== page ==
In a social movement that changes society. there needs to be a scary time, a Halloween, a time of beatniks, hippies, punks and gangstas. That is the way it has been in the United States. From the abolitionists to the Dreamers in the immigrants' jails, when someone started to become effective, they were urged to slow down and be polite. People told Dr. King "This isn't the right time!" and then they told Malcolm X "You're offending people..." We need that now, the polite self-effacing era of Bill McKibben needs to give way to the young black radicals of Ferguson, Missouri and the Pennsylvania grandmothers chaining themselves to fracking equipment.
The old issues are necessary talking points, but we're talking too much. "Environmentalism" can no longer exists as a stand alone movement. When we met at the New School this summer in the planning stages of the Peoples Climate March we had a rousing rally in the big hall, and then broke into our "issues" in different university classrooms with labels on the doors like "food safety," and "transportation," and "energy." There were about thirty such issue rooms. I went to food safety, hoping to meet some beekeepers. My class was twenty-two white people and an African American woman from Oxfam. And my classmates were very polite.
The activist wildness must come from a vision of all the issues being one demand. That is why Chelsea Manning and Edward Snowden have more to do with climate activism than the Wildlife Conservancy. The only issue is that life itself is in peril. That changes everything. Our climate march sessions didn't have a room for "Peace." Or "Children." Or "Consumerism" None of the issues embraced the whole thing the way the Earth embraces us with its super storms. So the climate march got off to a polite start, the emergency muted into a permitted de-politicized parade. The absolute opposite of the climate parade would be the children at the Texas border - and those children are where the Earth Revolution waits to be born.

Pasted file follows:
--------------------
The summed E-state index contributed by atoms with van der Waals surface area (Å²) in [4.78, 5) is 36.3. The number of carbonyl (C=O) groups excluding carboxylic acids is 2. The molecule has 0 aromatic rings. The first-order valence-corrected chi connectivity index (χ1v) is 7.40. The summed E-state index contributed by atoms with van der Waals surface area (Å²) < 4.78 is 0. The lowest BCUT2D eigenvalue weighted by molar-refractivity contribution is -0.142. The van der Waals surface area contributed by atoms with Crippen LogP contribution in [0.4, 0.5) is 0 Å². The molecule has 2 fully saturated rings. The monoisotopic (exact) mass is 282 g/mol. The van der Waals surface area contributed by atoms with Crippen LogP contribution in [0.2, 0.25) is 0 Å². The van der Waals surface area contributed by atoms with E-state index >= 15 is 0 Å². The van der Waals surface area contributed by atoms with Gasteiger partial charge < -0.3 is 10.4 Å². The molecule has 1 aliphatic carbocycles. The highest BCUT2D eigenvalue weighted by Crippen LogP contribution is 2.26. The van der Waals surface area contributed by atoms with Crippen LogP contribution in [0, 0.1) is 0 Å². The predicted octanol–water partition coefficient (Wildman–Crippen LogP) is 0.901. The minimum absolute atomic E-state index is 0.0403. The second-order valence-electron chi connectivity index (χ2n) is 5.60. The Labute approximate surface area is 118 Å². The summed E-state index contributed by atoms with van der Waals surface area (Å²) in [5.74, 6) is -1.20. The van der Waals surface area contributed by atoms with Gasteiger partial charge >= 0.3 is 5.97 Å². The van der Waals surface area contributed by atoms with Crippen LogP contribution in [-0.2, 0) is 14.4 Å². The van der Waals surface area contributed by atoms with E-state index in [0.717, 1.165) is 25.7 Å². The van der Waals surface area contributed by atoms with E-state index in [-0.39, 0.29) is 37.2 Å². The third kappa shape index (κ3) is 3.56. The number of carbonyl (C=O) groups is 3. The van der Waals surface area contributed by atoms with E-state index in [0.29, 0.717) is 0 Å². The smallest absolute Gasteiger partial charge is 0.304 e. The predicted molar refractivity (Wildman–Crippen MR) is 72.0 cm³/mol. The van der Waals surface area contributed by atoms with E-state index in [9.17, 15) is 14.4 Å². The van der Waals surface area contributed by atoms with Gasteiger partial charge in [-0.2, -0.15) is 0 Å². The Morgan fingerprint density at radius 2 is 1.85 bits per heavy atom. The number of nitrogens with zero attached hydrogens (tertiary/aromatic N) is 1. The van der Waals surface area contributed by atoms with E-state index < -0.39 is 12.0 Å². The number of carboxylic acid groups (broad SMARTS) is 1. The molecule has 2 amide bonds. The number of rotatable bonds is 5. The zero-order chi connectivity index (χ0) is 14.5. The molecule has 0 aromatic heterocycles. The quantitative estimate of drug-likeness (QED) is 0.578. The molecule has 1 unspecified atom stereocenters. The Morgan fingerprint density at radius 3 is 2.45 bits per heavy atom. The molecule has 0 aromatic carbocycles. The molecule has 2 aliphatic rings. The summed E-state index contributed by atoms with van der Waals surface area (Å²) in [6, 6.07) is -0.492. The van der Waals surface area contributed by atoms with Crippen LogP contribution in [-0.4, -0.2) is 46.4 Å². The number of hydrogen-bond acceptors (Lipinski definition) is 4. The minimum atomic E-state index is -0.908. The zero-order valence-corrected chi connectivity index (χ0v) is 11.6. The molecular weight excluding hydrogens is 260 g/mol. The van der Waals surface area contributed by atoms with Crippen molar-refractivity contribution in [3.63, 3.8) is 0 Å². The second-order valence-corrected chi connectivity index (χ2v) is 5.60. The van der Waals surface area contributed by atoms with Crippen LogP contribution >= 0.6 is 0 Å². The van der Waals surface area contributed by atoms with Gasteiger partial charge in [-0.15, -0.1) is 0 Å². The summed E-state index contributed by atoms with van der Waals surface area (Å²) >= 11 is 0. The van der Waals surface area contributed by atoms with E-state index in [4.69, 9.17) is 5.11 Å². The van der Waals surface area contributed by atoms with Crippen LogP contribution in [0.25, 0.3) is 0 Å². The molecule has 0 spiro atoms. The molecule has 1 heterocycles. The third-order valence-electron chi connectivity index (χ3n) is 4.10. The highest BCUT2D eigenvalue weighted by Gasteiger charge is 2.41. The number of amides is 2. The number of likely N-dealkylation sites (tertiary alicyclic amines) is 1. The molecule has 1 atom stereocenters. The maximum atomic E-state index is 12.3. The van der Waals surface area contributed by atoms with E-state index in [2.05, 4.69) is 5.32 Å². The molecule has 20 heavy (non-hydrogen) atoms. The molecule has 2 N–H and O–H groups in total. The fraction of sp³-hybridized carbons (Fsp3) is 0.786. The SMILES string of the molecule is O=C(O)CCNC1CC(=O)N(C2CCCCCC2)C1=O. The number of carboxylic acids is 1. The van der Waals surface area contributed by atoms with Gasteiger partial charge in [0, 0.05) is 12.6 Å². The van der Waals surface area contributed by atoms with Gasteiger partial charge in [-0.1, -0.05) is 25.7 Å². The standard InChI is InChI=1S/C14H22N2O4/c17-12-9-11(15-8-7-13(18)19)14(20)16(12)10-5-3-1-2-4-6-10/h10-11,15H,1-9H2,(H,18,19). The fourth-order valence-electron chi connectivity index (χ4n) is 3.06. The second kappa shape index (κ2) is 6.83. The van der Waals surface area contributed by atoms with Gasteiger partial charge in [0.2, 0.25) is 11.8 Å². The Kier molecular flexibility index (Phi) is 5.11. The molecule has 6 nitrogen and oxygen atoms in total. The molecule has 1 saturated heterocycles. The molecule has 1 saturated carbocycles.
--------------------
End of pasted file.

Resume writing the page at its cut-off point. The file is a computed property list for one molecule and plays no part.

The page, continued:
We are determined to leave our children with a healthy life on this Earth. The intertwined three "C's" - Consumerism, Capitalism and Church, must be wrestled apart, interrupted, and confronted with common sense hardass eco-love. The three C's must not return from the upheaval of compost until they utterly morph. A miracle!